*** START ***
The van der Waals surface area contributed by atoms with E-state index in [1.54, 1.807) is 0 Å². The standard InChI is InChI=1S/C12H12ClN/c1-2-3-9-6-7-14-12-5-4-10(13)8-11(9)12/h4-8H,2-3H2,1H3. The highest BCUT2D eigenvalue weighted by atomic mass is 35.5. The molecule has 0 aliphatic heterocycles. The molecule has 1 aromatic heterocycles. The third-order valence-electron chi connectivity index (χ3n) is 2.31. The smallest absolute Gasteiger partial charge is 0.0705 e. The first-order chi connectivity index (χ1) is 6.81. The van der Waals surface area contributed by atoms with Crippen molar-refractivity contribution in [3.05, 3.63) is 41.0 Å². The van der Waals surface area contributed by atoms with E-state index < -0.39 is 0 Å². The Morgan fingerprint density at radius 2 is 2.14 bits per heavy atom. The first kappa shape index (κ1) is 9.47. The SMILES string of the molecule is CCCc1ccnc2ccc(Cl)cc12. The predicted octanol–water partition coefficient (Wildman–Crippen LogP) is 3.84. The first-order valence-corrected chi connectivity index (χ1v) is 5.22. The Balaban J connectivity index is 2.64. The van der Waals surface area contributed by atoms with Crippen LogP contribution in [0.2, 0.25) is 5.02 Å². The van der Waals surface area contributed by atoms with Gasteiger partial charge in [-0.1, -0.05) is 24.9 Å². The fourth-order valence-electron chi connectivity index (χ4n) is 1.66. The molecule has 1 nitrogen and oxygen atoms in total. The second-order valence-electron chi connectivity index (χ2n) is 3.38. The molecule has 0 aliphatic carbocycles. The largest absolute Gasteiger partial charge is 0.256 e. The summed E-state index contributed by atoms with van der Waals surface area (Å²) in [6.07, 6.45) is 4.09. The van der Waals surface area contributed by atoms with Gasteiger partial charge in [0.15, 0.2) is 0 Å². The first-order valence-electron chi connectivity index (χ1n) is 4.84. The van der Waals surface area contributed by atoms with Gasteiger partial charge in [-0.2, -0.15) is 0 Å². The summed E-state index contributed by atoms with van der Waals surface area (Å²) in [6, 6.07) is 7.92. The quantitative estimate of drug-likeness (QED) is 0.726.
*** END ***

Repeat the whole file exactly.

The van der Waals surface area contributed by atoms with E-state index in [1.54, 1.807) is 0 Å². The standard InChI is InChI=1S/C12H12ClN/c1-2-3-9-6-7-14-12-5-4-10(13)8-11(9)12/h4-8H,2-3H2,1H3. The highest BCUT2D eigenvalue weighted by atomic mass is 35.5. The molecule has 0 aliphatic heterocycles. The molecule has 1 aromatic heterocycles. The third-order valence-electron chi connectivity index (χ3n) is 2.31. The smallest absolute Gasteiger partial charge is 0.0705 e. The first-order chi connectivity index (χ1) is 6.81. The van der Waals surface area contributed by atoms with Crippen molar-refractivity contribution in [3.05, 3.63) is 41.0 Å². The van der Waals surface area contributed by atoms with E-state index < -0.39 is 0 Å². The Morgan fingerprint density at radius 2 is 2.14 bits per heavy atom. The first kappa shape index (κ1) is 9.47. The SMILES string of the molecule is CCCc1ccnc2ccc(Cl)cc12. The predicted octanol–water partition coefficient (Wildman–Crippen LogP) is 3.84. The first-order valence-corrected chi connectivity index (χ1v) is 5.22. The Balaban J connectivity index is 2.64. The van der Waals surface area contributed by atoms with Crippen LogP contribution in [0.2, 0.25) is 5.02 Å². The van der Waals surface area contributed by atoms with Gasteiger partial charge in [-0.1, -0.05) is 24.9 Å². The fourth-order valence-electron chi connectivity index (χ4n) is 1.66. The molecule has 1 nitrogen and oxygen atoms in total. The second-order valence-electron chi connectivity index (χ2n) is 3.38. The molecule has 0 aliphatic carbocycles. The largest absolute Gasteiger partial charge is 0.256 e. The summed E-state index contributed by atoms with van der Waals surface area (Å²) in [6.07, 6.45) is 4.09. The van der Waals surface area contributed by atoms with Gasteiger partial charge in [0.15, 0.2) is 0 Å². The first-order valence-electron chi connectivity index (χ1n) is 4.84. The van der Waals surface area contributed by atoms with Gasteiger partial charge in [-0.2, -0.15) is 0 Å². The summed E-state index contributed by atoms with van der Waals surface area (Å²) in [6, 6.07) is 7.92. The quantitative estimate of drug-likeness (QED) is 0.726.